**8 min read**
We need Mission Thinking, Moonshot Thinking, and Mission-Oriented Evaluation if we are to ensure evaluation is fit for purpose for this era.
The thought occurred to me as I was reading the latest book by visionary and outspoken UK economist Mariana Mazzucato, who is on a mission to establish a global mission-oriented economy.
Her ultimate goal is to change capitalism to better serve the whole of society.
We know we need to do the same with evaluation.
A Mission Economy
Mariana argues for bold thinking, bold action and bold experimentation by organisations and groups from different sectors with one shared mission: collaborating and investing together to solve one (or more) of the ‘grand challenges’ or ‘wicked problems’ of our time.
With her roots in part from the Anglo-Western world, she uses the 1969 moon landing as key example of bold and aspirational thinking, coupled to effective collaborative action and resource mobilisation across many sectors. She argues for a much greater role by government than neoliberal dogma - propagated and taken to the extreme by the US - has allowed. She points out that what gave the moon landing direction and made it work was the integration brought about by the sense of being part of a mission “led by government and achieved by many” (ironically, and likely inadvertently, confirming the merit of the approach taken by China during its recent decades of fantastically rapid development).
She argues that what she terms a ‘mission-oriented approach’ provides directions for the economy, and then puts ‘grand challenges’ - the wicked problems that need urgent solving - at the centre of how the economic system is designed.
It shifts thinking from “what problem in the markets need to be fixed”, to “what kind of markets do we want”.
It means imagining a better future, rethinking the capacities and role of government in the economy and society, and recovering a sense of public purpose. It requires society-wide innovation, and a process inclusive enough to mobilise many value creators to work towards a more sustainable and just society.
She also argues for an outcomes orientation, and for targets that are ambitious and inspirational, and able to catalyse innovation across sectors and actors. She also wants the bland notion of “partnerships” replaced by clearer metrics for a “symbiotic and mutualistic ecosystem” – an excellent suggestion.
What is mission thinking in evaluation? What would an evaluation moonshot look like? What are our grand challenges in evaluation? How do we create mission-oriented evaluation? Should we?
For this we do not take as starting point the problems that exist in the field, as we often do. Instead, we will re-imagine evaluation as professional field fit for purpose to meet the urgent and serious demands of this era – an era defined by the Anthropocene, the Sustainable Development Goals, geopolitical power shifts and tensions, COVID-19 and its aftermath, and rampant capitalism accelerating already spectacular inequalities.
We know evaluation practice has to change in significant ways, as many evaluators have recently pointed out, including but not limited to Michael Patton, Scott Chaplowe, Andy Rowe (see also here), Bob Picciotto, Thomas Schwandt, Bob Williams, Beverly Parsons and co-editors, as well as Deborah Rugg and I, also in this 2018 blog post. And of course, the many Indigenous and African-American evaluators, with some of the most prominent Bagele Chilisa, Fiona Cram, Nan Wehipeihana, Kataraina Pipi, Nicky Bowman, Vidhya Shanker, Stafford Hood, Rodney Hopson and many others who have consistently hammered home how Indigenous and Global South approaches have the potential to improve what we do.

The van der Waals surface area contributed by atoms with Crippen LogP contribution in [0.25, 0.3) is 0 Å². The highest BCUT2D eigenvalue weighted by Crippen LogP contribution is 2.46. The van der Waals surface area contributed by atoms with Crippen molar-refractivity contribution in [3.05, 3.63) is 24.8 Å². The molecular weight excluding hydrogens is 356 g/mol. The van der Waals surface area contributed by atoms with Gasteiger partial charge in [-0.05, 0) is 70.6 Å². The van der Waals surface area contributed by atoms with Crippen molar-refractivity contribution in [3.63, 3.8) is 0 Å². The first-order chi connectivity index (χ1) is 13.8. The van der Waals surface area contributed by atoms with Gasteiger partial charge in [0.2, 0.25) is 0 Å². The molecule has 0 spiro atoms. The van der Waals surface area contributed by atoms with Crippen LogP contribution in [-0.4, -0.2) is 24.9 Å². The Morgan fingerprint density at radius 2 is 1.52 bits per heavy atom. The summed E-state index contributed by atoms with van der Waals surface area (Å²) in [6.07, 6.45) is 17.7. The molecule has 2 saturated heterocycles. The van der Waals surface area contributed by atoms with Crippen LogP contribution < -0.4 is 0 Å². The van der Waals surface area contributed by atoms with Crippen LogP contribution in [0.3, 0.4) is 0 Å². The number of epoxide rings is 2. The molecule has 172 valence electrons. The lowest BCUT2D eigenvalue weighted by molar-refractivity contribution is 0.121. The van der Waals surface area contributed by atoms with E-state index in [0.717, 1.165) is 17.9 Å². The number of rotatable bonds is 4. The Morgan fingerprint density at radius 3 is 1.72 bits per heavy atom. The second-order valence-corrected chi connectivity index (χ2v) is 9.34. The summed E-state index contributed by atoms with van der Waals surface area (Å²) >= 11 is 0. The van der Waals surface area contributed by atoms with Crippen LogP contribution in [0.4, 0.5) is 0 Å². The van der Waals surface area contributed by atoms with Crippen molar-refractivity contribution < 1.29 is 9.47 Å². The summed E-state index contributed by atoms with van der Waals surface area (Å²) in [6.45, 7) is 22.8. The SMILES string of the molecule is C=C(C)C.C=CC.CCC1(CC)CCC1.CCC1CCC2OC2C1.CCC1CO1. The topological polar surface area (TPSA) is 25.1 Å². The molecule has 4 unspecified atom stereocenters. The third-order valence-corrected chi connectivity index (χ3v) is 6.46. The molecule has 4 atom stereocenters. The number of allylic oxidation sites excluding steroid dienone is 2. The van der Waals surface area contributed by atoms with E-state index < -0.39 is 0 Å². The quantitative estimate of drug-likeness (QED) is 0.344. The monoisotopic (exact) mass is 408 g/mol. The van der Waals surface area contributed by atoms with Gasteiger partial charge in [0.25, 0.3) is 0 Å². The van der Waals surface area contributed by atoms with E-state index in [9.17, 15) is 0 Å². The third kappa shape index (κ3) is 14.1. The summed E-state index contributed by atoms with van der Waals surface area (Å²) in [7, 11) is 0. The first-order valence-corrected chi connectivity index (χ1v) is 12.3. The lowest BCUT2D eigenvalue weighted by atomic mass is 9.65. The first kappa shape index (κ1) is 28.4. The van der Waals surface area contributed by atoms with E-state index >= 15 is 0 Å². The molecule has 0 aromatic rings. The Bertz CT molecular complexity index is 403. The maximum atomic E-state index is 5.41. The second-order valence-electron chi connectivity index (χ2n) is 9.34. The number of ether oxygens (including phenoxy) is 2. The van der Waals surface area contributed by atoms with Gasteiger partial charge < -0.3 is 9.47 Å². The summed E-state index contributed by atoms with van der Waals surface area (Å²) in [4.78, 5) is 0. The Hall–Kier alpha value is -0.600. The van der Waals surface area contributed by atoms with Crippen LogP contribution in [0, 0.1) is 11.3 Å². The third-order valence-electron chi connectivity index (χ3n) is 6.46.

The problem is not really the methods at our disposal, although they can always improve. We already have many innovations that can lead to much better practice – if they are widely used, which they generally are not. But we did add particularly useful and visible approaches over the last decade, such as Developmental Evaluation, Principles-Focused Evaluation, Blue Marble Evaluation, and increasingly visible contributions by Indigenous evaluators. We are also now more seriously grappling with the values that need to underpin what we do, as exemplified by Footprint Evaluation.
Ironically, given the theme of this post, we need to learn from considering the obstacles to quality and change in the evaluation field. We will have to embed, even in our mission thinking, recognition of the damage they cause. Here are six persistent hindrances to progress that stand out for me:
Meekly accepting the political economy of evaluation. There are very few incentives for those with power – the evaluation users, financiers and commissioners – to change practice.
Wallowing in comfort zones. Then there are those on all sides, including evaluators, who do not want to change and experiment beyond RBM and similar comfort zones. Money flows anyway, and time is a scarce commodity.
Vague about our value proposition and image. Many who have dealt with evaluation hate it because it is threatening, exposing or downright useless. We have been unable to formulate and display – for this time – an appropriate value proposition for evaluation.
Ignoring power. We do not focus on power (asymmetries) in systems when we evaluate – neither in processes nor in content; not in how we deal with our own global evaluation system; and especially not in how we deal with those who hold real power outside the evaluation space. This greatly weakens our influence.